China has announced it will be place tariffs on $60 billion in American goods in response to the United States’ tariffs on $200 billion on Chinese products.
Down in Dunklin County, Missouri Farm Bureau District 6 Board Member Barry Bean says he's felt the impact of the trade war on his own cotton trading.
Bean says 88% of cotton and a substantial amount of corn and soybeans are exported out of Missouri, and that the unpredictability of the trade war situation has hurt the value of Missouri goods and exports.
He sells a substantial amount of his product to a Chinese company, but has not sold them a bale of cotton in about seven months because his buyer is now purchasing from Brazil, Australia, Pakistan and India.
Those who have been farming for several decades are more familiar with the sense of unpredictability due to similar situations during the Clinton Administration. In the past, the government has asked farmers to “take one for the team,” when the Chinese were taking advantage of American buyers. He says, though, it may take some time for things to normalize again between international trading firms.
“If we lose our relationship with our biggest customer, we’re not really sure how long that’s going to take to recover,” he said.
It will take longer for sales relationships to be rebuilt.
“Whenever this trade war is settled, we’re going to be looking at an impact that will extend months and years,” he said. “It’s not going to be days and weeks.”
Who is responsible, he said, is up for debate: whether China is to blame for not being fair and honest traders or whether the Trump Administration is mishandling the issue. He said it was not clear how long it would take them to recover from the current economic situation, compared to storms or bad crops. Those factors, also including market changes and pests, are more predictable and easier to cope with.
“In agriculture, we’re used to volatility in markets, and we’re used to volatility in the conditions of production,” Bean said. “We are in a position to withstand a lot of volatility. I know occasionally we read reports that maybe overreact to some of the volatility. But the sort of volatility we’re seeing now is something that we’re not really that well-prepared to withstand.”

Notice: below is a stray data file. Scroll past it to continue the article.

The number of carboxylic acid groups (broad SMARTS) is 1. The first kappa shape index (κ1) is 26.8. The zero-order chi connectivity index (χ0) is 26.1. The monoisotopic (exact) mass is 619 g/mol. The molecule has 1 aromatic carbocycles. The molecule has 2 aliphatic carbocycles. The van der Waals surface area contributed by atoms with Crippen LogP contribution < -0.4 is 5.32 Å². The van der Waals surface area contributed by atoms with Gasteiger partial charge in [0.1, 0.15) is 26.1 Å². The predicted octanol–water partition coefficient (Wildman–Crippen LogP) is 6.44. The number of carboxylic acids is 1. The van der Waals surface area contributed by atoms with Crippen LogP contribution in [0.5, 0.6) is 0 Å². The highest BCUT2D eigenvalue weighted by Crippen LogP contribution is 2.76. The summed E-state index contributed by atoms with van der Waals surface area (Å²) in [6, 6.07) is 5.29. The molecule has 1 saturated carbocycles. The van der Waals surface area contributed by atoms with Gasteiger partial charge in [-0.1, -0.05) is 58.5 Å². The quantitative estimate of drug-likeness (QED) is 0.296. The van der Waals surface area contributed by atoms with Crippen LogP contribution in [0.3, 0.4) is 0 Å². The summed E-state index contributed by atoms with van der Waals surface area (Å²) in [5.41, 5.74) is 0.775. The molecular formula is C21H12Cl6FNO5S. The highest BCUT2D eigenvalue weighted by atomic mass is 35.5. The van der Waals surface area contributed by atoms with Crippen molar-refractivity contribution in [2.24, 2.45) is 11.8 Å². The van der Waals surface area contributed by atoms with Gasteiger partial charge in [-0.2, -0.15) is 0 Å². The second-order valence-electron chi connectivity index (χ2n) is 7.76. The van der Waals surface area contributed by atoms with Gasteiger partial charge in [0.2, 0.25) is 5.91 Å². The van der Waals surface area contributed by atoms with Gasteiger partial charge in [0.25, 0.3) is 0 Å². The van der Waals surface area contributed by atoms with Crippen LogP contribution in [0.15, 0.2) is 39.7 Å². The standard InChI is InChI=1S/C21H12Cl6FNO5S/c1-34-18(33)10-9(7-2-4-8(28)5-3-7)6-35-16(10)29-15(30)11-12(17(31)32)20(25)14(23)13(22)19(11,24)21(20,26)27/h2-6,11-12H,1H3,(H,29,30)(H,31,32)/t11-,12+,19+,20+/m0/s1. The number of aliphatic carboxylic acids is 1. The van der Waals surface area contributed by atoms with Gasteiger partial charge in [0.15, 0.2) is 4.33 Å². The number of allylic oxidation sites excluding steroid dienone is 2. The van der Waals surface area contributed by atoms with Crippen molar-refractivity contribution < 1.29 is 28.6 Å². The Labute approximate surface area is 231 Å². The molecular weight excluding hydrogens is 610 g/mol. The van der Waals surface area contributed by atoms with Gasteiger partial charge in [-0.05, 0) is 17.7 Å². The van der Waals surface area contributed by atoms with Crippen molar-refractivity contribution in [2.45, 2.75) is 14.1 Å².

Despite the impact, Bean said many farmers understand Pres. Trump's motivation, and they’re hopeful that there’s a plan in place for the long term.
“We understand that it’s for all the right reasons, and we certainly want to do our part, but there is still a lot of concern as to whether tariffs are really the best mechanism to move this forward,” Bean said.
He says he recognizes how China has used currency manipulation to their advantage and other trade practices, such as underreporting their imports.
The farming community also recognizes the disputes over intellectual property rights currently being fought with China, Bean says. In 1994, the General Agreement on Tariffs and Trade resulted in much of the textile industry going to China. There’s been a shift since America’s cotton industry began going overseas, with Asia being the major buyer, that has resulted in China, with a centrally controlled economy, having the ability to “effectively determine the price of cotton in the world.”
He said that free trade has been a staple in agriculture since the 1970s.
“We saw the potential in opening up world markets to free trade because we believed that American agriculture could compete with agriculture from any of our competing countries if we simply had a level playing field,” he said.“And what we wanted was that level playing field where supply and demand determined the prices. And not international diplomacy, not ego battles, (and) not political or military issues.”
He said producers have a “complicated set of feelings” about the trade war.